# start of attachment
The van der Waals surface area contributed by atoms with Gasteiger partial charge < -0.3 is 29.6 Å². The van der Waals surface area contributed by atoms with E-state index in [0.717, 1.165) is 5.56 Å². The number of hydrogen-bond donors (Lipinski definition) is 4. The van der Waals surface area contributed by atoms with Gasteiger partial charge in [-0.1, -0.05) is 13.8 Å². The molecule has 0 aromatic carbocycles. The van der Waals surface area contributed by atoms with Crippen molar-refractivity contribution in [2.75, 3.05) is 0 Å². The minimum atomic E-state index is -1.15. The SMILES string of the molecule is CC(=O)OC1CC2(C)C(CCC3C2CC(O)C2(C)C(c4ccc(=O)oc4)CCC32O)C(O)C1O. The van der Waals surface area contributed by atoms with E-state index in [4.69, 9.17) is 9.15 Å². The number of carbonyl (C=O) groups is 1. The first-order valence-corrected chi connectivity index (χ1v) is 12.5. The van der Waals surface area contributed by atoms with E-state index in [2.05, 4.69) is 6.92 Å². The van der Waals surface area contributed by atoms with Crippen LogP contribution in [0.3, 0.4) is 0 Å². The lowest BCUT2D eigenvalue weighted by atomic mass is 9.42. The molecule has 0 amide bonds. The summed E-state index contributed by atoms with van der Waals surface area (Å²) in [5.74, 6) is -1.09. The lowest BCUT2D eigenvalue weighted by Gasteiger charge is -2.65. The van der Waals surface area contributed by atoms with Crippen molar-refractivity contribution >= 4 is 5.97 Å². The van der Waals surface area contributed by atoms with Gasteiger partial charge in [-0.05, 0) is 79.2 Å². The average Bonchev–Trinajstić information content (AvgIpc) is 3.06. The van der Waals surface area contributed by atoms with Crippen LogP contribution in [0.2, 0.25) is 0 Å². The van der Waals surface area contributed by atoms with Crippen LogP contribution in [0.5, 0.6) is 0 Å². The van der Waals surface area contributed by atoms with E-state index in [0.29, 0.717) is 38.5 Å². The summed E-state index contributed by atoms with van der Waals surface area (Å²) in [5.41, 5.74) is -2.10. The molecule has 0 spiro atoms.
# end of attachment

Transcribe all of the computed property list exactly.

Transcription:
The van der Waals surface area contributed by atoms with Gasteiger partial charge < -0.3 is 29.6 Å². The van der Waals surface area contributed by atoms with E-state index in [0.717, 1.165) is 5.56 Å². The number of hydrogen-bond donors (Lipinski definition) is 4. The van der Waals surface area contributed by atoms with Gasteiger partial charge in [-0.1, -0.05) is 13.8 Å². The molecule has 0 aromatic carbocycles. The van der Waals surface area contributed by atoms with Crippen molar-refractivity contribution in [2.75, 3.05) is 0 Å². The minimum atomic E-state index is -1.15. The SMILES string of the molecule is CC(=O)OC1CC2(C)C(CCC3C2CC(O)C2(C)C(c4ccc(=O)oc4)CCC32O)C(O)C1O. The van der Waals surface area contributed by atoms with E-state index in [4.69, 9.17) is 9.15 Å². The number of carbonyl (C=O) groups is 1. The first-order valence-corrected chi connectivity index (χ1v) is 12.5. The van der Waals surface area contributed by atoms with E-state index in [2.05, 4.69) is 6.92 Å². The van der Waals surface area contributed by atoms with Crippen LogP contribution in [0.3, 0.4) is 0 Å². The lowest BCUT2D eigenvalue weighted by atomic mass is 9.42. The molecule has 0 amide bonds. The summed E-state index contributed by atoms with van der Waals surface area (Å²) in [5.74, 6) is -1.09. The lowest BCUT2D eigenvalue weighted by Gasteiger charge is -2.65. The van der Waals surface area contributed by atoms with Crippen molar-refractivity contribution >= 4 is 5.97 Å². The van der Waals surface area contributed by atoms with Gasteiger partial charge in [-0.05, 0) is 79.2 Å². The average Bonchev–Trinajstić information content (AvgIpc) is 3.06. The van der Waals surface area contributed by atoms with Crippen LogP contribution in [0.2, 0.25) is 0 Å². The van der Waals surface area contributed by atoms with Crippen LogP contribution in [0.5, 0.6) is 0 Å². The van der Waals surface area contributed by atoms with E-state index in [0.29, 0.717) is 38.5 Å². The summed E-state index contributed by atoms with van der Waals surface area (Å²) in [5.41, 5.74) is -2.10. The molecule has 0 spiro atoms.